What do All-Pro teams tell us about NFL Draft?
For as much research and analysis goes into each year's NFL Draft, the whole process is a very inexact science. How often has a "sure thing" flamed out before reaching an elite level? What causes so many late-round and undrafted players to wind up developing into terrific talents?
To emphasize just how random the whole process can be, we took a look back at the NFL's All-Pro first teams from 2007-11 and where the players on those teams were drafted (players are broken down by position and listed in order of where they were drafted).
The hope was that we'd gain insight into where the league's best at each position get drafted (is a running back a position you can wait on? Are offensive tackles a true premium position?). The moral of the story, based on the findings: There are very few patterns that guarantee successful drafting, and that the adage that you can find good players all throughout the draft -- and sometimes afterward -- holds true.
Tom Brady remains one of the poster children for the theory that you can find a superstar anywhere in the draft. Manning's draft position speaks a little more to the belief out there that you have to be willing to go after a quarterback early. The Packers had the benefit of waiting for Rodgers at 24 because of the presence of Brett Favre, who was one of the second-team All-Pro guys during this stretch -- Favre was a second-round pick, No. 33 overall.
Last year was notable for its rush of quarterbacks in the first round -- four in the first 12 picks -- and after the early success of Cam Newton and Andy Dalton (despite not being All-Pro players yet), the trend could be more exaggerated this year. It's possible that we could get another four quarterbacks taken in the first round, with three potentially being taken in the first four picks.
LaDainian Tomlinson (Round 1, No. 5); Adrian Peterson (Round 1, No. 7); Chris Johnson (Round 1, No. 24); LeSean McCoy (Round 2, No. 53); Maurice Jones-Drew (Round 2, No. 60); Brian Westbrook (Round 3, No. 91); Michael Turner (Round 5, No. 154); Arian Foster (Undrafted)
Good luck finding a pattern here ...
Foster is the major outlier, an undrafted free agent, who signed with Houston prior to the 2009 season, battled his way into the lineup and then piled up 1,616 yards in 2010. Every once in a while there are these mystery cases -- like Brady in Round 6 -- where just about every team passes on a guy, yet he turns out to be a superstar.
Teams tend to look for running back contributors in the first three rounds, and while guys like Peterson and Tomlinson definitely have proven themselves worth the investment, it's also been shown that you can find a talented back outside of the very top of the draft. That isn't likely to stop a team from drafting Trent Richardson in the top 15 this year, but there might be better value to be found elsewhere.
Calvin Johnson (Round 1, No. 2); Larry Fitzgerald (Round 1, No. 3); Andre Johnson (Round 1, No. 3); Randy Moss (Round 1, No. 21); Roddy White (Round 1, No. 27); Reggie Wayne (Round 1, No. 30); Terrell Owens (Round 3, No. 89); Wes Welker (Undrafted)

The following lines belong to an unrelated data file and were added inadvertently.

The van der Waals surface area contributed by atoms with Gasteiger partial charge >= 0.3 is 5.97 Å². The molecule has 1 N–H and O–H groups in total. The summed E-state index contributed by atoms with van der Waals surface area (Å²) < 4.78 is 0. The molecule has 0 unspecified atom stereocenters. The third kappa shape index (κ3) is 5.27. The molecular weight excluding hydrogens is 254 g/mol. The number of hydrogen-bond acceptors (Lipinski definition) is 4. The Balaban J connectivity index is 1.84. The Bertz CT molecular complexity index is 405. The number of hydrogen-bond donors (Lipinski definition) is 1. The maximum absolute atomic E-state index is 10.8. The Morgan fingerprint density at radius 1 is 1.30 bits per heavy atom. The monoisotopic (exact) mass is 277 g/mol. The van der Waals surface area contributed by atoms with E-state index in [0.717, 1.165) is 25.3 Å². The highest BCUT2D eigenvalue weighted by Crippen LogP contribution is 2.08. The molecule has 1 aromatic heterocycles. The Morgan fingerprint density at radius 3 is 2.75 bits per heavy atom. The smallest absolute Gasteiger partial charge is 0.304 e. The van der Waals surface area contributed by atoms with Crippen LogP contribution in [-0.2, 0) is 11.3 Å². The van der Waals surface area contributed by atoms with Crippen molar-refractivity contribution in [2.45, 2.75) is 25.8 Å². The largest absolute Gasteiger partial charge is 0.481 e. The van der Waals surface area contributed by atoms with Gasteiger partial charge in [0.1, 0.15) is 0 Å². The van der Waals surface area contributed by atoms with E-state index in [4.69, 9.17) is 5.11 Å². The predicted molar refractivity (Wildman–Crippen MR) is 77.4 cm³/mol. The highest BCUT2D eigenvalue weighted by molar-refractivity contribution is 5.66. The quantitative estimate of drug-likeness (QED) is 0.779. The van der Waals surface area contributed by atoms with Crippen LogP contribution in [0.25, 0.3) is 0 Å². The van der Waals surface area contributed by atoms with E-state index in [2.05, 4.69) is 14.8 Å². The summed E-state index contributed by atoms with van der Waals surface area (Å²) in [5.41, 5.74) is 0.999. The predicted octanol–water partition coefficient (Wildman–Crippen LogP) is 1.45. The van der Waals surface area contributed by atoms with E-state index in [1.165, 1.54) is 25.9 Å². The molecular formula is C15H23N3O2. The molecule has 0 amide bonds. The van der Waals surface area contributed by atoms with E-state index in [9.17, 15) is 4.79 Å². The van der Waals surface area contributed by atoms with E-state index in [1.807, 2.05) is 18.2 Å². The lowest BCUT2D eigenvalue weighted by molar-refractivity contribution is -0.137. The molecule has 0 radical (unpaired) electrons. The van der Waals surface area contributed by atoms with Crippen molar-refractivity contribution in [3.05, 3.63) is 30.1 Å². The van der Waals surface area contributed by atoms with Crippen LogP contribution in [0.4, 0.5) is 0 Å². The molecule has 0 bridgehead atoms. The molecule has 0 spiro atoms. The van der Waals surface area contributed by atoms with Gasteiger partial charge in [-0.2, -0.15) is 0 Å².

Eight different players sit in this group, and six of them are first-round picks. That sort of statistic can influence future drafts -- Justin Blackmon and Michael Floyd are talented wide receivers, but they might go higher than they should in April as teams reach for top-flight talents. Of course, like Foster at running back, there are sleepers like Wes Welker. Is it luck that turns up those gems? Sure, but some of it has to do with players finding the perfect situation. The speedy slot man Welker wasn't a superstar, spending time with the Chargers and Dolphins, until he landed in Tom Brady's offense.
Could this position follow the wide receiver pattern and see more high draft picks based on recent success? Gronkowski, Aaron Hernandez and Jimmy Graham were all taken in the first four rounds in 2010, and all have contributed to an incredible surge in talent level at tight end.
It's a relatively weak draft class for tight ends this year, but Stanford's Coby Fleener is drawing comparisons to those new-breed athletic tight ends mentioned above, and should benefit by getting drafted late in the first round.
Jake Long (Round 1, No. 1); Joe Thomas (Round 1, No. 3 overall); Walter Jones (Round 1, No. 6); Jordan Gross (Round 1, No. 8); Ryan Clady (Round 1, No. 12); Michael Roos (Round 2, No. 41); Matt Light (Round 2, No. 48); Jason Peters (Undrafted)
There's no secret here: If you want a reliable, sometimes dominant tackle, then it's going to cost you a high draft pick. Jason Peters' story stands as the exception to the rule, as he slipped through the cracks at the 2004 draft, only to make the last five Pro Bowls and garner All-Pro nods in four of the last five seasons with Buffalo and Philadelphia.
Somehow, the Saints have found the golden ticket at the guard position. They waited on Jahri Evans in the 2006 draft, then did the same with Carl Nicks in 2008. They were rewarded with matching first-team All-Pro bids from that tandem last season plus a total of five Pro Bowl berths. Otherwise, while these results show that you don't have to take a guard as high as a tackle to get an elite player, you still should be thinking of the position in the draft's first two days.